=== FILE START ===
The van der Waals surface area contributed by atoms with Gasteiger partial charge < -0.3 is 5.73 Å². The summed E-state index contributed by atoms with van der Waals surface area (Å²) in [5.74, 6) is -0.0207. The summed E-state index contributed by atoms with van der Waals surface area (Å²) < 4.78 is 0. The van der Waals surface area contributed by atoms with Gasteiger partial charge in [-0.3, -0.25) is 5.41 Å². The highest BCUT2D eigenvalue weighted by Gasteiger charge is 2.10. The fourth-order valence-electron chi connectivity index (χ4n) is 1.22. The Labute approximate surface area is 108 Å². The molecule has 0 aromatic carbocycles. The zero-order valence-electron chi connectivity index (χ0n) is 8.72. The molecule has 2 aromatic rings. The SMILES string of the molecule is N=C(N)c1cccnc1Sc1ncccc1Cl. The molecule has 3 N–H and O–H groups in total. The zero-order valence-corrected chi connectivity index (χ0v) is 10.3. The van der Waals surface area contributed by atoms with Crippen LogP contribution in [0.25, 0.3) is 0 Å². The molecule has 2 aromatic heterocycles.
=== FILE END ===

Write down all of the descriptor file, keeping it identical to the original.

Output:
The van der Waals surface area contributed by atoms with Gasteiger partial charge < -0.3 is 5.73 Å². The summed E-state index contributed by atoms with van der Waals surface area (Å²) in [5.74, 6) is -0.0207. The summed E-state index contributed by atoms with van der Waals surface area (Å²) < 4.78 is 0. The van der Waals surface area contributed by atoms with Gasteiger partial charge in [-0.3, -0.25) is 5.41 Å². The highest BCUT2D eigenvalue weighted by Gasteiger charge is 2.10. The fourth-order valence-electron chi connectivity index (χ4n) is 1.22. The Labute approximate surface area is 108 Å². The molecule has 0 aromatic carbocycles. The zero-order valence-electron chi connectivity index (χ0n) is 8.72. The molecule has 2 aromatic rings. The SMILES string of the molecule is N=C(N)c1cccnc1Sc1ncccc1Cl. The molecule has 3 N–H and O–H groups in total. The zero-order valence-corrected chi connectivity index (χ0v) is 10.3. The van der Waals surface area contributed by atoms with Crippen LogP contribution in [0.25, 0.3) is 0 Å². The molecule has 2 aromatic heterocycles.